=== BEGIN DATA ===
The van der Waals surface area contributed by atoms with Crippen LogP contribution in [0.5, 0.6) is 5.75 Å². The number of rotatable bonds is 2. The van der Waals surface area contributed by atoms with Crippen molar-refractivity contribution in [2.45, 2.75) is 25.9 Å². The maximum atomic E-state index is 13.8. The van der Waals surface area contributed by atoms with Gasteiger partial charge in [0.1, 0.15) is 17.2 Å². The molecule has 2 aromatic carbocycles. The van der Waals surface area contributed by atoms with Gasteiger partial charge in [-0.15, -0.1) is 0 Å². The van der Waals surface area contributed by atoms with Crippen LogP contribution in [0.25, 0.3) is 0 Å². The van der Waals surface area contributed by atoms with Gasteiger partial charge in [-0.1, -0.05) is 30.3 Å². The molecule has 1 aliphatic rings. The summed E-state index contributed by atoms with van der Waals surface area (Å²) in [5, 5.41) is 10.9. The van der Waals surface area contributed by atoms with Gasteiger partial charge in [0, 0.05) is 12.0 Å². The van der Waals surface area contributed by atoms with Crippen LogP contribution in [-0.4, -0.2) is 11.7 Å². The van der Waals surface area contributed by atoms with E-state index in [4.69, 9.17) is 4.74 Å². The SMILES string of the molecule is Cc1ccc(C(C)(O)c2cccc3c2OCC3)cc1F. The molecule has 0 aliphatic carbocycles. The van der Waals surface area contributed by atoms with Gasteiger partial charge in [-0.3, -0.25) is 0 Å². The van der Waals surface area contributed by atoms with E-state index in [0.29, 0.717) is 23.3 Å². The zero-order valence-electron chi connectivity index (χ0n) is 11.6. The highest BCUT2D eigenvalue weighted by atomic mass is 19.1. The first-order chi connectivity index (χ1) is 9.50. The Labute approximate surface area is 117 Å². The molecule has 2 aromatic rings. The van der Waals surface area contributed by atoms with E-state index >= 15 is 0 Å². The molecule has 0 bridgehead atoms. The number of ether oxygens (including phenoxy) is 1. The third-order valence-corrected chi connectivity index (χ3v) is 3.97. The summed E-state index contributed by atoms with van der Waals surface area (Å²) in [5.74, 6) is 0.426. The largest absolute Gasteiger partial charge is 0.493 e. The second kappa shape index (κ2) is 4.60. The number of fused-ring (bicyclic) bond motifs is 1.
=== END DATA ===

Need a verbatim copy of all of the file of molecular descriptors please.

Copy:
The van der Waals surface area contributed by atoms with Crippen LogP contribution in [0.5, 0.6) is 5.75 Å². The number of rotatable bonds is 2. The van der Waals surface area contributed by atoms with Crippen molar-refractivity contribution in [2.45, 2.75) is 25.9 Å². The maximum atomic E-state index is 13.8. The van der Waals surface area contributed by atoms with Gasteiger partial charge in [0.1, 0.15) is 17.2 Å². The molecule has 2 aromatic carbocycles. The van der Waals surface area contributed by atoms with Gasteiger partial charge in [-0.15, -0.1) is 0 Å². The van der Waals surface area contributed by atoms with Crippen LogP contribution in [0.25, 0.3) is 0 Å². The van der Waals surface area contributed by atoms with Gasteiger partial charge in [-0.1, -0.05) is 30.3 Å². The molecule has 1 aliphatic rings. The summed E-state index contributed by atoms with van der Waals surface area (Å²) in [5, 5.41) is 10.9. The van der Waals surface area contributed by atoms with Gasteiger partial charge in [0, 0.05) is 12.0 Å². The van der Waals surface area contributed by atoms with Crippen LogP contribution in [-0.4, -0.2) is 11.7 Å². The van der Waals surface area contributed by atoms with E-state index in [4.69, 9.17) is 4.74 Å². The SMILES string of the molecule is Cc1ccc(C(C)(O)c2cccc3c2OCC3)cc1F. The molecule has 0 aliphatic carbocycles. The van der Waals surface area contributed by atoms with Gasteiger partial charge in [-0.3, -0.25) is 0 Å². The van der Waals surface area contributed by atoms with E-state index in [0.29, 0.717) is 23.3 Å². The zero-order valence-electron chi connectivity index (χ0n) is 11.6. The highest BCUT2D eigenvalue weighted by atomic mass is 19.1. The first-order chi connectivity index (χ1) is 9.50. The Labute approximate surface area is 117 Å². The molecule has 2 aromatic rings. The van der Waals surface area contributed by atoms with E-state index >= 15 is 0 Å². The molecule has 0 bridgehead atoms. The number of ether oxygens (including phenoxy) is 1. The third-order valence-corrected chi connectivity index (χ3v) is 3.97. The summed E-state index contributed by atoms with van der Waals surface area (Å²) in [5.74, 6) is 0.426. The largest absolute Gasteiger partial charge is 0.493 e. The second kappa shape index (κ2) is 4.60. The number of fused-ring (bicyclic) bond motifs is 1.